Sept. 15, 2006 – Public-interest attorneys went to court this week to challenge the "legal Limbo" faced by detainees at the military detention camp in GuantÃ¡namo Bay, Cuba.
Lawyers with the New York-based Center for Constitutional Rights (CCR) appealed a decision by the US Circuit Court in Washington, DC to stay the cases of twelve detainees who have been imprisoned for four years without trial.
The twelve men are among an approximately 450 detainees still held captive at GuantÃ¡namo. Their attorneys are petitioning for full court hearings to challenge their indefinite detention, particularly since some have been formally deemed eligible for release by the Combatant Status Review Tribunal, the military-controlled panel that judges whether prisoners should remain in custody. The vast majority of the detainees at the camp have never been formally charged by the military.
Another issue in the case is the governmentâ€™s appeal of lower-court rulings requiring that detainees be notified a month in advance of being transferred out of GuantÃ¡namo. Detainees wanted time to challenge their discharge plans if there was a possibility they would be persecuted or tortured in another country. CCR contends that without the prior-notice requirement, the US government would have unchecked authority to deliver a prisoner for torture abroad.
"It would allow the government to transfer any detainee anywhere they wanted to, for whatever purpose they wanted to, no matter what would happen to that detainee," CCR attorney Wells Dixon told The NewStandard.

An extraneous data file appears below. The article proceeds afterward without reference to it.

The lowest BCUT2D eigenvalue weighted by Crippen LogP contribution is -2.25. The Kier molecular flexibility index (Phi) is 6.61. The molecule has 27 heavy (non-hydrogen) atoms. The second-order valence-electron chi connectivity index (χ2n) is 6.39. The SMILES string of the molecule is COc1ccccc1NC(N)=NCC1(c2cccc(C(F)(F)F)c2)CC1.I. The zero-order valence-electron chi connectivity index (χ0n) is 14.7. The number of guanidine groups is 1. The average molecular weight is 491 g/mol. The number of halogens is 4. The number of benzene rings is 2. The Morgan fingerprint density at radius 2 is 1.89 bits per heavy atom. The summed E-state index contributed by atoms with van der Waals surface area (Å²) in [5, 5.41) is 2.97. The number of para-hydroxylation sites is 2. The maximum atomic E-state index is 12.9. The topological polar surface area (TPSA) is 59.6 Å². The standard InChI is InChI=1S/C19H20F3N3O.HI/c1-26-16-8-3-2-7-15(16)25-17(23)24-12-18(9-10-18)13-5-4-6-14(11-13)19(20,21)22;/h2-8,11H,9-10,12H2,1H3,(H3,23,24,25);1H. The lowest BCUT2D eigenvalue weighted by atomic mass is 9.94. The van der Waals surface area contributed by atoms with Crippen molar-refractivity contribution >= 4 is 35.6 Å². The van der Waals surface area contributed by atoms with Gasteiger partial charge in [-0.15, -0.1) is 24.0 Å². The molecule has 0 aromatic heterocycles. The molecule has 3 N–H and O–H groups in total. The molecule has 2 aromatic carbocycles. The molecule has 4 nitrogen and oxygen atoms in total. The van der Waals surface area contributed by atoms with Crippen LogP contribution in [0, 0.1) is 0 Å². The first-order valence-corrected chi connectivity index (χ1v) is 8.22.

AS they push for a speedy trial, detainees fear being released to places where they may be further persecuted.
One of the petitioners, Zakirjan Hassam, an Uzbek refugee, was sold to US authorities by Afghan soldiers in 2002. In 2004, the Tribunal deemed Hassam to have been erroneously detained.
Similarly, the US government also determined the Egyptian national Ala Abdel Maqsud Muhammad Salim was not an enemy combatant. But he remains imprisoned after requesting not to be repatriated to his home country, where he was previously tortured as a political prisoner.
For ten of the men â€“ ethnic Muslim Uighurs from China who fled from persecution to Afghanistan before being apprehended by the US military â€“ the prospect of release is darkened by the possibility of being moved to a country to face even bleaker conditions. In May, five Uighur men were transferred from GuantÃ¡namo to Albania due to concerns that they would face torture or persecution if returned to China.
In a press statement, CCR attorney Gitanjali Gutierrez said of the petitioners, "After four years of persecution at the hands of the US government, we cannot risk shipping them off for further mistreatment abroad."
The Department of Justice, however, argued before the court that the detainees have no explicit constitutional right to immediate court review, and that "no federal court has authority to prohibit the president from releasing and transferring a GuantÃ¡namo detainee or to interfere with his determination as to which country the detainee should be released."
On Thursday, CCR denounced the Bush administrationâ€™s ongoing effort to push legislation that would authorize special military commissions to try detainees outside the civilian court system. Legislative proposals from both the White House and members of Congress would allow detainees to be tried using evidence drawn from coercive tactics. It would also restrict detaineesâ€™ ability to challenge their detentions or transfers in court.